Day V1: Homeland Arrival! - Caucasian - CycleBlaze

July 1, 2024

Day V1: Homeland Arrival!

The flight couldn't have been any better.  Despite the initial snags, it was very smooth and landed early.  Better yet, the bike was all there ahead of time along with the checked bags that I whisked off the belt.

I had been dreading immigration with this border as there is seldom if ever a positive experience.  Today proved to be the exception.  Thanks to arriving from Tokyo they only asked two questions.  

- "Where are you coming from?"   Tokyo

- "What were you doing there?"   Visiting family

And that was it.  They didn't even look at my passport.  No mention of working in China and nothing about dictator Xi.  That settles it.  From now on future trips from China to Canada will route via Japan or other places as a stopover.  It pretty much has to be that way anyway because direct flights are scarce, super expensive, and with shitty service.  You can thank politics for all that.

With all that spare time now, I could finally slow the pace down and just chill at the airport and gather my bearings.  It was surreal in a way being back in my home country.  After more packing and repacking of bags, I walked around, bought some drinks, and encountered sticker shock.  This was not entirely unexpected.

The decision had already been made on the airplane:  I was going to bike to the next destination after arriving.

Unfolded and assembled. We're off!
Heart 0 Comment 0

Logistics were about to get complicated because there was going to be another family reunion potluck at my Aunt's place which was about a 35km bike ride from the airport.  This would be in the afternoon, but the check in for the Airbnb nearby wasn't until much later.  At the same time I didn't want to be biking with a whole bunch of bags, so what to do?

A compromise plan emerged:   I would bike midway to a luggage dropoff facility downtown, get rid of half my shit for a couple days, then keep biking with some bags to my Aunt's place.  Then I would bike to the Airbnb, check in, and then bike back downtown to pick up the rest of my bags the next day.

This was also going to provide motivation of the next 2 weeks to basically whittle down half my bags so that the next part of the trip would be with a far lighter load.

Satisified with this plan, I set off.  While family thought I was nuts for doing all this biking, this was actually not much compared to my usual tours.  We're talking only 35km compared to usual daily average of 100km or more.  So really, viewed in this perspective, it was really just a warmup.

The roads were a lot more bike friendly.  Not on par with other places I've been to, but certainly a huge improvement when I used to remember biking in the Vancouver area.

First turnoff after the airport and crossing the first major bridge
Heart 0 Comment 0
Very interesting building spotted along the way
Heart 0 Comment 0

The weather started to get better and better as the day went on, then things became sublime.  It was also Canada Day, our national holiday, and as such the roads were pretty easy to ride on.  Compared to what I was used to, this was bliss.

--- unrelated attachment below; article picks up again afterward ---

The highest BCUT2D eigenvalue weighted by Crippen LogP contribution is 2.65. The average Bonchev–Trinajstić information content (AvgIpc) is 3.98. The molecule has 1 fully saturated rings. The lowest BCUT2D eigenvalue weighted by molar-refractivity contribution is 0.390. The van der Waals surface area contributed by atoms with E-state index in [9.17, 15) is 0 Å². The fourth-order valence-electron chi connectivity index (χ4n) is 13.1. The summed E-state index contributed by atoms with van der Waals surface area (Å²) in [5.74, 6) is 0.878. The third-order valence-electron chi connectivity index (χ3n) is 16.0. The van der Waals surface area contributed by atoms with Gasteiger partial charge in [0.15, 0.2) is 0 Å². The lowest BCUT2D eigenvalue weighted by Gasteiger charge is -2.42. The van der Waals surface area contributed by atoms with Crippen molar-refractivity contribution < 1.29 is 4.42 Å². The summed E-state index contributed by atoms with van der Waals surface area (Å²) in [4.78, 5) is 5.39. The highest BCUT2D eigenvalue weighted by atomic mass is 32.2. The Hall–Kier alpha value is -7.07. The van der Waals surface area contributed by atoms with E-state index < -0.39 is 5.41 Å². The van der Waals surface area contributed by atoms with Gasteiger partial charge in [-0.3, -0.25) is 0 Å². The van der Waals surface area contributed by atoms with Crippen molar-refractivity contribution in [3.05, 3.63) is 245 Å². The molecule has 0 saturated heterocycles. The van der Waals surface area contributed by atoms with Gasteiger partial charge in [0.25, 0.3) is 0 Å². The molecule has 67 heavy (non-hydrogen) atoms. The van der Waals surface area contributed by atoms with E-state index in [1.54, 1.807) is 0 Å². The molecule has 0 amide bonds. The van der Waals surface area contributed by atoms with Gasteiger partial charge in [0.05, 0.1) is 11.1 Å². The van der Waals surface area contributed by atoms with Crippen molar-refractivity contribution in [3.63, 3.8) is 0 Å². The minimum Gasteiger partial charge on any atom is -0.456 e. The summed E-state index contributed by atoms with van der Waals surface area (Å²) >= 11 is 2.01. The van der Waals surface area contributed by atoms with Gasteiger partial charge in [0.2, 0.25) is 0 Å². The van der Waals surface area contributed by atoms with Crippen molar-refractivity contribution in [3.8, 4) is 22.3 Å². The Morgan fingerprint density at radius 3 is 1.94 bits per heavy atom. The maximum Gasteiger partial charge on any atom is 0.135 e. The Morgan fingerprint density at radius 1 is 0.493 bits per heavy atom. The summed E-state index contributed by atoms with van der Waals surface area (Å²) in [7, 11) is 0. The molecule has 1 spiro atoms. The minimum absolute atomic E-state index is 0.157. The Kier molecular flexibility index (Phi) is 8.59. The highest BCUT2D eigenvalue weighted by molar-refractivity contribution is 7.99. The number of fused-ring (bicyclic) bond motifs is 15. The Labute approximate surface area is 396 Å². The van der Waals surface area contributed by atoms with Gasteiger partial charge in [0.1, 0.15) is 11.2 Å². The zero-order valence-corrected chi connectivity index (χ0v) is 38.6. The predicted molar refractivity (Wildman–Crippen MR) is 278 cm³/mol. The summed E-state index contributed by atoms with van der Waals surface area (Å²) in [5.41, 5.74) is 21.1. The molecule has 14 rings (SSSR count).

I mostly took the bike paths through the residential parts of Vancouver and then stumbled upon this coffee shop with all the outdoor seating.  This made an idea place for a stop.

Coffee stop
Heart 0 Comment 0

As I got closer and closer to downtown, the views got more and more spectacular.  It occured to me that I've been traveling the world over and there is no place like home.  It felt so great to be back, and honestly I was not expecting these feelings to surface so quickly.  For some reason the predominant feeling was how grateful I was to have a Canadian passport.

I think what happened is that many years ago I got jaded with the life and politics in my hometown.  Not much has changed; that certainly still holds true now.  I then went in search of a better life overseas and definitely found that in China, basically in two stages:  one from 2001-04 and the other stage which were some of the best years of life from around 2006-16.  But as we've talked about here many times, things started to change.  It's not like China ever had decent human rights.  We all knew it was miserable but we could ignore it and not talk about politics or Taiwan or whatever since the overall lifestyle and economics remained great.  For many years, that was the social contract.  Yet after the covid lockdown especially, it became crystal clear that the government was not interested in keeping the economy going or this social contract anymore.  They would sacrifice all that in order to exercise total control, and effectively devastate the economy for their policies to that end.

To cap all that off, there was never a chance that you could get any kind of path to citizenship by staying X number of years in China.  Even marrying a local wouldn't get you any benefits.  You would always be an expat, a foreigner, used for their own propaganda purposes, given contracts on a year-to-year basis and ready to be disposed of when they didn't want you anymore.  Already I was seeing that with a company that would immediately take away my senior physics positions and give them to some new guy.